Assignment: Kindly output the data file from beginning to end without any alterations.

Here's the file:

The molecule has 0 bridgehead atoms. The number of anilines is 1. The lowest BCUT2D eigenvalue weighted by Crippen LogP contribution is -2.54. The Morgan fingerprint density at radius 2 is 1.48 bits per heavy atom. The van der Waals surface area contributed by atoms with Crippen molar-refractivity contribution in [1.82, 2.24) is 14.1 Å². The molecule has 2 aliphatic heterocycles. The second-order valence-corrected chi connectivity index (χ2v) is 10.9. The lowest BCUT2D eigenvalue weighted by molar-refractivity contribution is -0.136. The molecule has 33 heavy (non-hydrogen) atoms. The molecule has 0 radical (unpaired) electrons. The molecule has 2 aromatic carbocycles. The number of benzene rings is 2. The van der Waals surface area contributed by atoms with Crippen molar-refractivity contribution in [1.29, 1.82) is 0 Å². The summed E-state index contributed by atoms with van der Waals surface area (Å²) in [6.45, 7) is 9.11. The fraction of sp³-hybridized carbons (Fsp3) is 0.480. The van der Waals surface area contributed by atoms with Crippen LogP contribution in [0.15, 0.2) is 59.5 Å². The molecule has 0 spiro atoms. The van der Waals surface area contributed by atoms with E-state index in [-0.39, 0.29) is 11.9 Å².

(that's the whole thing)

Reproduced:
The molecule has 0 bridgehead atoms. The number of anilines is 1. The lowest BCUT2D eigenvalue weighted by Crippen LogP contribution is -2.54. The Morgan fingerprint density at radius 2 is 1.48 bits per heavy atom. The van der Waals surface area contributed by atoms with Crippen molar-refractivity contribution in [1.82, 2.24) is 14.1 Å². The molecule has 2 aliphatic heterocycles. The second-order valence-corrected chi connectivity index (χ2v) is 10.9. The lowest BCUT2D eigenvalue weighted by molar-refractivity contribution is -0.136. The molecule has 33 heavy (non-hydrogen) atoms. The molecule has 0 radical (unpaired) electrons. The molecule has 2 aromatic carbocycles. The number of benzene rings is 2. The van der Waals surface area contributed by atoms with Crippen molar-refractivity contribution in [1.29, 1.82) is 0 Å². The summed E-state index contributed by atoms with van der Waals surface area (Å²) in [6.45, 7) is 9.11. The fraction of sp³-hybridized carbons (Fsp3) is 0.480. The van der Waals surface area contributed by atoms with Crippen LogP contribution in [0.15, 0.2) is 59.5 Å². The molecule has 0 spiro atoms. The van der Waals surface area contributed by atoms with E-state index in [-0.39, 0.29) is 11.9 Å².